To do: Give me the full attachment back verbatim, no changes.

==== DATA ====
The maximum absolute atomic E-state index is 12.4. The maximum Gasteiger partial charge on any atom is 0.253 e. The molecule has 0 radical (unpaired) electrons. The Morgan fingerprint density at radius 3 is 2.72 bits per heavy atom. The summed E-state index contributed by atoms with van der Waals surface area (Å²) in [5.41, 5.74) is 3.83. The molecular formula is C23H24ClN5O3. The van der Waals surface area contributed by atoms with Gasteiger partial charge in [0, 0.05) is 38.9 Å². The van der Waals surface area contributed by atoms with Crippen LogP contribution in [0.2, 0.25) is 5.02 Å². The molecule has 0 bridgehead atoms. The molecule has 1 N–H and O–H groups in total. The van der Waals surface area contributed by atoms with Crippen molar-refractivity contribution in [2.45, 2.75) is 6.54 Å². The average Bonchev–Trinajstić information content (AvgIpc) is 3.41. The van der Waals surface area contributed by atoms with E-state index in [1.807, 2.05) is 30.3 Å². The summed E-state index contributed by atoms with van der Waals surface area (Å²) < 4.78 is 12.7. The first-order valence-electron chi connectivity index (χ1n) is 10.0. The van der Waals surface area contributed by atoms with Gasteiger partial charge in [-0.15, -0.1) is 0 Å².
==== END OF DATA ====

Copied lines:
The maximum absolute atomic E-state index is 12.4. The maximum Gasteiger partial charge on any atom is 0.253 e. The molecule has 0 radical (unpaired) electrons. The Morgan fingerprint density at radius 3 is 2.72 bits per heavy atom. The summed E-state index contributed by atoms with van der Waals surface area (Å²) in [5.41, 5.74) is 3.83. The molecular formula is C23H24ClN5O3. The van der Waals surface area contributed by atoms with Gasteiger partial charge in [0, 0.05) is 38.9 Å². The van der Waals surface area contributed by atoms with Crippen LogP contribution in [0.2, 0.25) is 5.02 Å². The molecule has 0 bridgehead atoms. The molecule has 1 N–H and O–H groups in total. The van der Waals surface area contributed by atoms with Crippen molar-refractivity contribution in [2.45, 2.75) is 6.54 Å². The average Bonchev–Trinajstić information content (AvgIpc) is 3.41. The van der Waals surface area contributed by atoms with E-state index in [1.807, 2.05) is 30.3 Å². The summed E-state index contributed by atoms with van der Waals surface area (Å²) < 4.78 is 12.7. The first-order valence-electron chi connectivity index (χ1n) is 10.0. The van der Waals surface area contributed by atoms with Gasteiger partial charge in [-0.15, -0.1) is 0 Å².